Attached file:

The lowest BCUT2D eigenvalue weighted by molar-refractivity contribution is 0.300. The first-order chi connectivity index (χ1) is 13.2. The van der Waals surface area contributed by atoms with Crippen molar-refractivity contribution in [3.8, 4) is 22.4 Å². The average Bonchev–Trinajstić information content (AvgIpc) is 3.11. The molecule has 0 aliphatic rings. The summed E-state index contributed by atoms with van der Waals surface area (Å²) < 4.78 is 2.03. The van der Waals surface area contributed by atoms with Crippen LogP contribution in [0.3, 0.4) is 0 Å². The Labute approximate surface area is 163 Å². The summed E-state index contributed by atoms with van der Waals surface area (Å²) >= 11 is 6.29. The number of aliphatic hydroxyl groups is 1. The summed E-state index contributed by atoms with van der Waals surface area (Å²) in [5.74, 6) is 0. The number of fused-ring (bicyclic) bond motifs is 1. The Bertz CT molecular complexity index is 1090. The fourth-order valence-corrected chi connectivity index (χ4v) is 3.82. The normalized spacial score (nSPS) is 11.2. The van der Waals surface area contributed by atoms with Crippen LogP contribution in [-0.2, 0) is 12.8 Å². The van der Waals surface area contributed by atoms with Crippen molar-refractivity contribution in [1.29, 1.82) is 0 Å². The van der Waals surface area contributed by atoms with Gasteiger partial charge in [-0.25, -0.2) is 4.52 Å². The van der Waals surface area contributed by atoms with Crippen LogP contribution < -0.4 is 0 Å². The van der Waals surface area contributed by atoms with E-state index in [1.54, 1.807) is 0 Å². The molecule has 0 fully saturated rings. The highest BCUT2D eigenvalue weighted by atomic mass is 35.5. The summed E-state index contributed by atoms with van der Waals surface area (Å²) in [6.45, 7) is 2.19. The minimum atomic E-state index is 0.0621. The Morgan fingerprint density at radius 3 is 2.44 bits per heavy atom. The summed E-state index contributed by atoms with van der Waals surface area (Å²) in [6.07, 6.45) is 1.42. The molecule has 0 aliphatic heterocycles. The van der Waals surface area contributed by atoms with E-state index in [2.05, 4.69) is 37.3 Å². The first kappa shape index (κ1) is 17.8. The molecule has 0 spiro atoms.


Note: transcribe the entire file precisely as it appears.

The lowest BCUT2D eigenvalue weighted by molar-refractivity contribution is 0.300. The first-order chi connectivity index (χ1) is 13.2. The van der Waals surface area contributed by atoms with Crippen molar-refractivity contribution in [3.8, 4) is 22.4 Å². The average Bonchev–Trinajstić information content (AvgIpc) is 3.11. The molecule has 0 aliphatic rings. The summed E-state index contributed by atoms with van der Waals surface area (Å²) < 4.78 is 2.03. The van der Waals surface area contributed by atoms with Crippen LogP contribution in [0.3, 0.4) is 0 Å². The Labute approximate surface area is 163 Å². The summed E-state index contributed by atoms with van der Waals surface area (Å²) >= 11 is 6.29. The number of aliphatic hydroxyl groups is 1. The summed E-state index contributed by atoms with van der Waals surface area (Å²) in [5.74, 6) is 0. The number of fused-ring (bicyclic) bond motifs is 1. The Bertz CT molecular complexity index is 1090. The fourth-order valence-corrected chi connectivity index (χ4v) is 3.82. The normalized spacial score (nSPS) is 11.2. The van der Waals surface area contributed by atoms with Crippen LogP contribution in [-0.2, 0) is 12.8 Å². The van der Waals surface area contributed by atoms with Crippen molar-refractivity contribution in [1.29, 1.82) is 0 Å². The van der Waals surface area contributed by atoms with Gasteiger partial charge in [-0.25, -0.2) is 4.52 Å². The van der Waals surface area contributed by atoms with Crippen LogP contribution < -0.4 is 0 Å². The van der Waals surface area contributed by atoms with E-state index in [1.54, 1.807) is 0 Å². The molecule has 0 fully saturated rings. The highest BCUT2D eigenvalue weighted by atomic mass is 35.5. The summed E-state index contributed by atoms with van der Waals surface area (Å²) in [6.45, 7) is 2.19. The minimum atomic E-state index is 0.0621. The Morgan fingerprint density at radius 3 is 2.44 bits per heavy atom. The summed E-state index contributed by atoms with van der Waals surface area (Å²) in [6.07, 6.45) is 1.42. The molecule has 0 aliphatic heterocycles. The van der Waals surface area contributed by atoms with E-state index in [2.05, 4.69) is 37.3 Å². The first kappa shape index (κ1) is 17.8. The molecule has 0 spiro atoms.